anonymous asked:

ashley!! exams are coming up and i need help what do i do

there are so many amazing resources online!!! im more of a visual learner so colorful and ‘fun’ videos are so so helpful for me

if you need help with science, look up crashcourse on youtube (they have a ton of videos that are so helpful like im not even kidding i used to get C’s or D’s in science but for my most recent test i got an A thank u john & hank green) 

fishingboatproceeds if you see this, thank you so so much u saved me from failing a class

if you need help for literature, crashcourse is helpful too but use sparknotes for english

math - khan academy

geo - i dont know a specific channel that does videos on geo but just look up the topic that you need help with and im sure you’ll find at least one video!! :)

good luck studying! :) 

I’m spending the last day of spring studying Ancient Greek. I have 9 more exams to go and I am already tired, but I’m determined and I know that I can make it to the finish line, safe and sound. And maybe I’m being a little personal, but I’m aiming to make my mom happy too, through my effort. I believe that I can make it.

Wish me good luck please!
How to Read From a Textbook

Hi guys! So I’ve noticed that a lot of people, including myself, struggle with reading directly from a textbook and actually retaining all of the information. 

Well my friends I am here to change that [queue the victory music]. Recently I discovered a reading strategy known as the SQ3R technique. It stands for Survey, Question, Read, Recite, Review. I’ve found this technique to be extremely helpful when it comes to reading through textbooks, and so now I’m passing this information onto my dear followers.

1. Survey

The first step in this process is to get a basic idea of what you’re going to be reading. Most textbooks have chapter outlines or a brief summary at the beginning of each chapter. Take about five minutes to skim through these. By doing this, you’ll have the basic structure of what you’ll be learning in your head. 

2. Question

This step will be repeated multiple times throughout your reading, so pay attention! Within each chapter, there are section titles that give you a vague idea of what the next few paragraphs will be about. This step asks that you turn the section title into a question. For example, we’ll say that our section title is “The Changing Role of the States.” You can turn this into questions such as “how did the role of the states change” and “which states changed and how.” When you turn the titles into questions, you end up looking for the answers while you’re reading rather than simply reading. This stops you from reading the same line over and over again.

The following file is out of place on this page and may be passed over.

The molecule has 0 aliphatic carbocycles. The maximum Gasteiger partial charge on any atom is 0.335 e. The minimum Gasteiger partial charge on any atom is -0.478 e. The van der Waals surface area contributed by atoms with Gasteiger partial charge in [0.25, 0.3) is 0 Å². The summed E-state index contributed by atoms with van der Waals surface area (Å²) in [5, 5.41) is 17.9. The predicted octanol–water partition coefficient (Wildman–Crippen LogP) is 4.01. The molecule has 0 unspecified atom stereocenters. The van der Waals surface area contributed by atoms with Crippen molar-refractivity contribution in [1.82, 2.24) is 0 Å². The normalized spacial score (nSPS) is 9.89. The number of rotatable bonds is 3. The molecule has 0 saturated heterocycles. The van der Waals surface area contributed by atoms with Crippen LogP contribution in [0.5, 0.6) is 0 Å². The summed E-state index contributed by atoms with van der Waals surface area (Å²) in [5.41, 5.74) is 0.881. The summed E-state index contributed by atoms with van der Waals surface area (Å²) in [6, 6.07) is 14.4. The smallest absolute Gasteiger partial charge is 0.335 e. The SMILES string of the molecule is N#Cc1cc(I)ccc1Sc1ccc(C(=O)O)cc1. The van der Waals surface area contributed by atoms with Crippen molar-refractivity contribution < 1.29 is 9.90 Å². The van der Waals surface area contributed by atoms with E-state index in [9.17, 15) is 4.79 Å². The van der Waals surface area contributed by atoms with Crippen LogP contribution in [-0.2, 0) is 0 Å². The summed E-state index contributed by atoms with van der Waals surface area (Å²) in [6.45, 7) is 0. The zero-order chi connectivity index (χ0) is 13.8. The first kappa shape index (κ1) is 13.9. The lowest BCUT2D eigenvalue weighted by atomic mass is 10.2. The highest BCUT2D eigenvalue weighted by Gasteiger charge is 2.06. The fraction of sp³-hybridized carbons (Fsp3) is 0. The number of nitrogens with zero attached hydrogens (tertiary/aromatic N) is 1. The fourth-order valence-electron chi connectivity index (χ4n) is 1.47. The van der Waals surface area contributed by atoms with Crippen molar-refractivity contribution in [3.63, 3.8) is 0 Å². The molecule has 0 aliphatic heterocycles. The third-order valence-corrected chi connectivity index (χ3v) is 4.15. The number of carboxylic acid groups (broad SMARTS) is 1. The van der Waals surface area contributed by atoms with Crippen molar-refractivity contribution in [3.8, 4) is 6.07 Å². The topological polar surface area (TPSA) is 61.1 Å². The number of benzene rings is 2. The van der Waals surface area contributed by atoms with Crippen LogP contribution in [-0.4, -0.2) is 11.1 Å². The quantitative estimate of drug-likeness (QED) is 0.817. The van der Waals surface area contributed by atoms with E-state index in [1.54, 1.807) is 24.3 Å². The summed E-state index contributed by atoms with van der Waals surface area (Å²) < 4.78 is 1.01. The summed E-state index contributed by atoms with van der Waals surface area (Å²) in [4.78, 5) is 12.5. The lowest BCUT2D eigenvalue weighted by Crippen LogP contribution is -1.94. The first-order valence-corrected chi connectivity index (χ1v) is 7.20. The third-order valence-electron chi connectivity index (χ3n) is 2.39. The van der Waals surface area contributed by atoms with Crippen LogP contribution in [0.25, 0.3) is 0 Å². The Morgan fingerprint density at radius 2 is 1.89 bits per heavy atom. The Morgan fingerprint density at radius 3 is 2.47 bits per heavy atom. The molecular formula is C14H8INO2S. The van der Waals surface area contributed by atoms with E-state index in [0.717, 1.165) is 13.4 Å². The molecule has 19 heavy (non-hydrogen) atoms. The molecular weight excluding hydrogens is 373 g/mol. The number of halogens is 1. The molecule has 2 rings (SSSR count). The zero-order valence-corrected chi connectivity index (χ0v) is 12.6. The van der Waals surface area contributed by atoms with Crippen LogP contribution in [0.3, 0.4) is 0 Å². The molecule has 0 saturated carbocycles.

3. Read

This one’s the obvious one. Read your textbook. Take notes while you’re reading. Write down all the important definitions, concepts, names, dates, etc. But remember to take breaks! Taking a three minute break for every twenty minutes of reading allows information to settle in your brain. It also helps with memory retention.

4. Recite

I’ll admit I’m still a bit uncomfortable with this step but it’s helped me a lot with remembering what I’ve read. Basically, this step asks you to summarize what you’ve just read out loud. I do this after each section, and then I summarize the whole chapter once I’ve finished the chapter. (Pro Tip: If you’re uncomfortable with talking to yourself, try talking to a recording device or summarize to a nearby friend.)

5. Review

Review, review, review. I cannot stress this enough. Read over your notes the day after, then the week after. Studies show that you remember 60% more of the material you learned when you review it the next day. Don’t forget you can review with more than just your notes! Make flashcards or foldables with the most important information in the chapter and quiz yourself! So many textbooks have quizzes online for each chapter, so use them!!!! I find mind maps to be super helpful in studying too. Reviewing is a super important step, so don’t think that you can forget about studying just because you’ve read through a chapter!

I might include that, as of recent, many professors have been saying that there is a fourth ‘R’ to this process: Relate. With this step you simply relate the information you’ve just read back to something important in your life. When you make connections with your reading, it becomes easier to remember the material. 

Well that’s all I’ve got for you guys for now. I hope this helps at least a few of you. Keep on studying guys, and good luck on finals!  ╚(•⌂•)╝

Mara Mi Thomas Paul Ornithology Collection Slipcover Journal

It has:

  • Around 120 pages
  • The cover is a pencil case
  • It holds pages down when writing on the front (picture reference) and back as well
  • Has a small slip pocket (picture reference)

You can buy it here at amazon or check your local Target (where I found mine for the first time)

I just bought one today and I am in LOVE with it